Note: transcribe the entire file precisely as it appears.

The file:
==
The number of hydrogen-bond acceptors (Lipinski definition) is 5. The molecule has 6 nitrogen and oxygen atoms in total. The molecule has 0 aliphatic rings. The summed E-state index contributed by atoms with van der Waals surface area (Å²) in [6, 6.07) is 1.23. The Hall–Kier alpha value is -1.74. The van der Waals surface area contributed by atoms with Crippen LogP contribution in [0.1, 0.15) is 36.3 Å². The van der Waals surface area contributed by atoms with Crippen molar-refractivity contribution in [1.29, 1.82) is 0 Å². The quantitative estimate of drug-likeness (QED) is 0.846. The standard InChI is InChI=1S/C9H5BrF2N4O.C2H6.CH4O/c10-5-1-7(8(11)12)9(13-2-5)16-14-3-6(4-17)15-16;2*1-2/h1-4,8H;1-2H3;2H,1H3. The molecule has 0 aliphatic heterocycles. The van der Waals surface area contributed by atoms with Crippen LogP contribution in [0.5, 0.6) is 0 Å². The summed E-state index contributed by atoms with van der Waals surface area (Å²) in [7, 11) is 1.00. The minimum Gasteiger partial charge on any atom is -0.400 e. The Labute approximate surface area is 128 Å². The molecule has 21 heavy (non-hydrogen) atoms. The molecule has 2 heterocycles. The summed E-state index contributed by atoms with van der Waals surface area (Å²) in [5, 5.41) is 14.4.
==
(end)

The number of hydrogen-bond acceptors (Lipinski definition) is 5. The molecule has 6 nitrogen and oxygen atoms in total. The molecule has 0 aliphatic rings. The summed E-state index contributed by atoms with van der Waals surface area (Å²) in [6, 6.07) is 1.23. The Hall–Kier alpha value is -1.74. The van der Waals surface area contributed by atoms with Crippen LogP contribution in [0.1, 0.15) is 36.3 Å². The van der Waals surface area contributed by atoms with Crippen molar-refractivity contribution in [1.29, 1.82) is 0 Å². The quantitative estimate of drug-likeness (QED) is 0.846. The standard InChI is InChI=1S/C9H5BrF2N4O.C2H6.CH4O/c10-5-1-7(8(11)12)9(13-2-5)16-14-3-6(4-17)15-16;2*1-2/h1-4,8H;1-2H3;2H,1H3. The molecule has 0 aliphatic heterocycles. The van der Waals surface area contributed by atoms with Crippen LogP contribution in [0.5, 0.6) is 0 Å². The summed E-state index contributed by atoms with van der Waals surface area (Å²) in [7, 11) is 1.00. The minimum Gasteiger partial charge on any atom is -0.400 e. The Labute approximate surface area is 128 Å². The molecule has 21 heavy (non-hydrogen) atoms. The molecule has 2 heterocycles. The summed E-state index contributed by atoms with van der Waals surface area (Å²) in [5, 5.41) is 14.4.